This month's KKXX Chico NOW! episode, hosted by Vince Haney, featured our CEO Thomas Tenorio and special guest Rosario Zepeda, the newest case manager at our Esplanade House. The three of them had several things to talk about during this month’s show.
Listen to the full episode: [Click Here]
Public Safety Power Shutoffs (PSPS)
There is a lot to process as a citizen of Butte County right now. We are in the midst of COVID-19, The North Valley Complex Fire, and PSPS. For some of our neighbors, that is potentially two to three emergency/crisis situations to manage simultaneously.
CAA contracts with PG&E is to implement a program where we place portable solar batteries in the homes of people on the medical baseline program. Last week we received around 250 batteries and are scheduled to get another 400 in the coming weeks. There is still a while before fire season ends and we want to make sure that those who need power to run their medical devices have it whenever another PSPS happens.
Our staff is currently reaching out to the 1,500 people in the medical baseline program to assess their needs. If we find they do need a battery, our staff will go out to their property to install it and train the resident on how to use the device. The long-term solution will be the installation of permanent batteries, a project that’s had its funding approved and is currently in the works.
Tom introduced Rosario Zepeda as the newest staff member to join the CAA and work at the Agency’s Esplanade House Program. Rosario first came to the CAA as an intern in late 2019. Then she came on staff in January, 2020 in a part-time capacity to be able to finish classes at CSUC. After she graduated (Yay!) her schedule expanded to full-time.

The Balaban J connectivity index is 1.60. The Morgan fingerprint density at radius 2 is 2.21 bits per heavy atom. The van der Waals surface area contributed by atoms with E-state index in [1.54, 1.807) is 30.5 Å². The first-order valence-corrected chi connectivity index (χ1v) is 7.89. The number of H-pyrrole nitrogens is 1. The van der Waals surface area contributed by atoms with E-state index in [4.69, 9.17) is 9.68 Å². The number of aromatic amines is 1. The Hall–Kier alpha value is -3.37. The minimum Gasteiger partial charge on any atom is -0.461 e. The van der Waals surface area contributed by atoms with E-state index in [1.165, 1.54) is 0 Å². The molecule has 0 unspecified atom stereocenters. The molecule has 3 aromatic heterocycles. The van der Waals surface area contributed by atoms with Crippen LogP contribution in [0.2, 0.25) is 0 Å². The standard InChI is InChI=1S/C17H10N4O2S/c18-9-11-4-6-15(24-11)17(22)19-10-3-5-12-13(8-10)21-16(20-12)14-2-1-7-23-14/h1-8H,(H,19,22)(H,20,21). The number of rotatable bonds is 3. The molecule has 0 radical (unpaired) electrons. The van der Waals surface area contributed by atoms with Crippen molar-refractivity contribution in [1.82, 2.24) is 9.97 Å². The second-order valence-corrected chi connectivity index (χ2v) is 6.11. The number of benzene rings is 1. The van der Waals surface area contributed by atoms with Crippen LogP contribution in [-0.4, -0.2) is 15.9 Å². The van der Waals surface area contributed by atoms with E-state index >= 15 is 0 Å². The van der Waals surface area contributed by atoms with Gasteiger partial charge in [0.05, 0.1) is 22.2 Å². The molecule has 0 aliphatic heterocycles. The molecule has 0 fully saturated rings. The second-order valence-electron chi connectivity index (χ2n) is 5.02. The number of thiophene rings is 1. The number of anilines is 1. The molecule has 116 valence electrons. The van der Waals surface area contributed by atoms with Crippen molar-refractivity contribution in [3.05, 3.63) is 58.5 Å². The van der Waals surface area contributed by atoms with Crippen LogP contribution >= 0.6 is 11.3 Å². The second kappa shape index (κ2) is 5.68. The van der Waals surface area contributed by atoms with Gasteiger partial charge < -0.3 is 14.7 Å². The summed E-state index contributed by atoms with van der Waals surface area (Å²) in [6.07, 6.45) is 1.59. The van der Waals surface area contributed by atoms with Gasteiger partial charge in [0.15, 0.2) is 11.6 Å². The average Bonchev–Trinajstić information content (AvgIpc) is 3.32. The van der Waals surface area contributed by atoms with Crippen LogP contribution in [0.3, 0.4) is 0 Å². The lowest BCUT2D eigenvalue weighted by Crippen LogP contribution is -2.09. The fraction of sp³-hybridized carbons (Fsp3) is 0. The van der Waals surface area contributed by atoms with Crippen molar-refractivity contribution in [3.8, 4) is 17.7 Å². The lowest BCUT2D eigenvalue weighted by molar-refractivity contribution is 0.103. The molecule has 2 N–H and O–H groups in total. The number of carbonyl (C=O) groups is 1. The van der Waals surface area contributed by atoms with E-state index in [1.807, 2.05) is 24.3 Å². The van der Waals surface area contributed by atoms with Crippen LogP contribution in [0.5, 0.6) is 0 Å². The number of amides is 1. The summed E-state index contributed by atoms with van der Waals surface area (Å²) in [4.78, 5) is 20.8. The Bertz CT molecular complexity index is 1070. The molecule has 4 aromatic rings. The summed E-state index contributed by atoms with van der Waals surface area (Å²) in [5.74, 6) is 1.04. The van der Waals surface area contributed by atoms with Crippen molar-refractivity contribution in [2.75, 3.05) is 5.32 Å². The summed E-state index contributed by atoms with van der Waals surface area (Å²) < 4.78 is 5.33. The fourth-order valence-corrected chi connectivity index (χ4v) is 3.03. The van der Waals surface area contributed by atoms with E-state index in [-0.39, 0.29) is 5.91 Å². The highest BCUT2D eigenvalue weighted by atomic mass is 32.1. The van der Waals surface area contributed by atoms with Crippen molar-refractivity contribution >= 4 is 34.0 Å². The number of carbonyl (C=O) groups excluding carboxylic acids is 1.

Tom posed several questions to Rosario during the radio interview to help listeners have an opportunity to get to know what a day is like in the life of a case manager was like. She spoke about how she works with families to collaboratively create a plan to reach their goals. As a case manager she describes her role as the guiding hand to navigate hoops and hurdles that families encounter.
Before the pandemic, Rosario would attend appointments, manage documentation and the many referrals to our program or community resources and check-in with her families to connect with them. Now she’s had to adjust from focusing on the family’s employment and housing search efforts to conducting case sessions by phone and counseling their frustrations in the new normal and supporting parents to help their kids to switch to school-at-home.
Though her day-to-day work has changed a few times over the course of this year and has been challenging at times, she still finds her job rewarding. Seeing the residents’ growth and watching as they move closer to their goals towards eventually graduating from the program is what it’s all about for her.
CAA has done a lot to combat food insecurity in the six county area that we serve with our North State Food Bank. We wrapped up Hunger Action Month and want to provide you with a bigger picture perspective of the conditions in which we work. Even before the tragedies of the last few years, our community faced hunger.
The Hamilton Project of the Brookings Institute provides data on food insecurity that should be of interest to everyone. For example, California is one of 9 states where 1 in 4 children experience food insecurity. Of these households, at least 85% are headed by adults who work.
The factors that exist as presented in the paper are a reason for why we do what we do through our food bank. There is much more information from the project so keep an eye out for when it gets posted to our website. It is important that our community knows the reasons for why the CAA does what we do.
In closing this month we believe that needs in our community are still very prevalent and we are thankful for the support that we receive from other organizations, donors, and volunteers who help us to help others overcome barriers. If you would like to join the efforts, please donate or sign up to volunteer!